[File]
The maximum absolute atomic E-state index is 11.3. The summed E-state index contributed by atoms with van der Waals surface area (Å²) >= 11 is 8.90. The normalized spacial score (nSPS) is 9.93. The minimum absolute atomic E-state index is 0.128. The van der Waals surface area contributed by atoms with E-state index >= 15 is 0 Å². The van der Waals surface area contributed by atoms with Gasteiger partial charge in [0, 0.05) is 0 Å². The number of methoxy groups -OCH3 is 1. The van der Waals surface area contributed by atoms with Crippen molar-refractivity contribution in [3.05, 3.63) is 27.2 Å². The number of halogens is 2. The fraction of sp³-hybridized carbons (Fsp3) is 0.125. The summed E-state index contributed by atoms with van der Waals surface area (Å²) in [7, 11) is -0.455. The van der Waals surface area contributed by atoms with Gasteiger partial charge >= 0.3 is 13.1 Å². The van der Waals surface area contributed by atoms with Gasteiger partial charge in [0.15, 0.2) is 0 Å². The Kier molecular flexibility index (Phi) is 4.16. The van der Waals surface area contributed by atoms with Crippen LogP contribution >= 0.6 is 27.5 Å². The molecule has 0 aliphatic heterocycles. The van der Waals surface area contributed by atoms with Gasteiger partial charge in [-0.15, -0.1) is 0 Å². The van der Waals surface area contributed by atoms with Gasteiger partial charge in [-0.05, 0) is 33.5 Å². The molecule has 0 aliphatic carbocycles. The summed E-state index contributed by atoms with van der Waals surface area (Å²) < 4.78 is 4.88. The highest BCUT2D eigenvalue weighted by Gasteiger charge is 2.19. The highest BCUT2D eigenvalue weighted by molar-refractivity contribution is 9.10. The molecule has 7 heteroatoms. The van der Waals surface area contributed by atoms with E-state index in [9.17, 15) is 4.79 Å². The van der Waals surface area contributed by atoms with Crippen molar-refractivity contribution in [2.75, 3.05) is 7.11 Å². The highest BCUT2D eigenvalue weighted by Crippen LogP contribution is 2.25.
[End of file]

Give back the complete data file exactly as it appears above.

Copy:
The maximum absolute atomic E-state index is 11.3. The summed E-state index contributed by atoms with van der Waals surface area (Å²) >= 11 is 8.90. The normalized spacial score (nSPS) is 9.93. The minimum absolute atomic E-state index is 0.128. The van der Waals surface area contributed by atoms with E-state index >= 15 is 0 Å². The van der Waals surface area contributed by atoms with Gasteiger partial charge in [0, 0.05) is 0 Å². The number of methoxy groups -OCH3 is 1. The van der Waals surface area contributed by atoms with Crippen molar-refractivity contribution in [3.05, 3.63) is 27.2 Å². The number of halogens is 2. The fraction of sp³-hybridized carbons (Fsp3) is 0.125. The summed E-state index contributed by atoms with van der Waals surface area (Å²) in [7, 11) is -0.455. The van der Waals surface area contributed by atoms with Gasteiger partial charge >= 0.3 is 13.1 Å². The van der Waals surface area contributed by atoms with Gasteiger partial charge in [0.15, 0.2) is 0 Å². The Kier molecular flexibility index (Phi) is 4.16. The van der Waals surface area contributed by atoms with Crippen LogP contribution >= 0.6 is 27.5 Å². The molecule has 0 aliphatic heterocycles. The van der Waals surface area contributed by atoms with Gasteiger partial charge in [-0.15, -0.1) is 0 Å². The van der Waals surface area contributed by atoms with Gasteiger partial charge in [-0.05, 0) is 33.5 Å². The molecule has 0 aliphatic carbocycles. The summed E-state index contributed by atoms with van der Waals surface area (Å²) < 4.78 is 4.88. The highest BCUT2D eigenvalue weighted by Gasteiger charge is 2.19. The highest BCUT2D eigenvalue weighted by molar-refractivity contribution is 9.10. The molecule has 7 heteroatoms. The van der Waals surface area contributed by atoms with E-state index in [9.17, 15) is 4.79 Å². The van der Waals surface area contributed by atoms with Crippen molar-refractivity contribution in [2.75, 3.05) is 7.11 Å². The highest BCUT2D eigenvalue weighted by Crippen LogP contribution is 2.25.